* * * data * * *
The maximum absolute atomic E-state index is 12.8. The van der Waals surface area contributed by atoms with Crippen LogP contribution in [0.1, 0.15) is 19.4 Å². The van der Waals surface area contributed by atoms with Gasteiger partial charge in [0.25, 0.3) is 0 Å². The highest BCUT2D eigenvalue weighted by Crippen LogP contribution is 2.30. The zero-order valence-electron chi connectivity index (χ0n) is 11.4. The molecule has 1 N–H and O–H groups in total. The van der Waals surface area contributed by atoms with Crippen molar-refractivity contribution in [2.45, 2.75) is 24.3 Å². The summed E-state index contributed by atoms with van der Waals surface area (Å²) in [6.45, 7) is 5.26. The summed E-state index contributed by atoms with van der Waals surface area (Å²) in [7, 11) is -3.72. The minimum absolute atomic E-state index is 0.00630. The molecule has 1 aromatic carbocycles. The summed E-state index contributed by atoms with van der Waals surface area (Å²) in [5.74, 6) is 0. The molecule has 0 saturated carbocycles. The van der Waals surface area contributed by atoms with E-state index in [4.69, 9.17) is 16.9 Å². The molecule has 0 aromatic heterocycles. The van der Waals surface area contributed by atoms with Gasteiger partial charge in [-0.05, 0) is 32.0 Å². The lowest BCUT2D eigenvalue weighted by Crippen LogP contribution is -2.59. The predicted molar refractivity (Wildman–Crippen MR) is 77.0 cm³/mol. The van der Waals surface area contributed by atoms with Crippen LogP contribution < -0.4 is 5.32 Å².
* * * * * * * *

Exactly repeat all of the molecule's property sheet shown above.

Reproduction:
The maximum absolute atomic E-state index is 12.8. The van der Waals surface area contributed by atoms with Crippen LogP contribution in [0.1, 0.15) is 19.4 Å². The van der Waals surface area contributed by atoms with Gasteiger partial charge in [0.25, 0.3) is 0 Å². The highest BCUT2D eigenvalue weighted by Crippen LogP contribution is 2.30. The zero-order valence-electron chi connectivity index (χ0n) is 11.4. The molecule has 1 N–H and O–H groups in total. The van der Waals surface area contributed by atoms with Crippen molar-refractivity contribution in [2.45, 2.75) is 24.3 Å². The summed E-state index contributed by atoms with van der Waals surface area (Å²) in [6.45, 7) is 5.26. The summed E-state index contributed by atoms with van der Waals surface area (Å²) in [7, 11) is -3.72. The minimum absolute atomic E-state index is 0.00630. The molecule has 1 aromatic carbocycles. The summed E-state index contributed by atoms with van der Waals surface area (Å²) in [5.74, 6) is 0. The molecule has 0 saturated carbocycles. The van der Waals surface area contributed by atoms with E-state index in [4.69, 9.17) is 16.9 Å². The molecule has 0 aromatic heterocycles. The van der Waals surface area contributed by atoms with Gasteiger partial charge in [-0.05, 0) is 32.0 Å². The lowest BCUT2D eigenvalue weighted by Crippen LogP contribution is -2.59. The predicted molar refractivity (Wildman–Crippen MR) is 77.0 cm³/mol. The van der Waals surface area contributed by atoms with Crippen LogP contribution < -0.4 is 5.32 Å².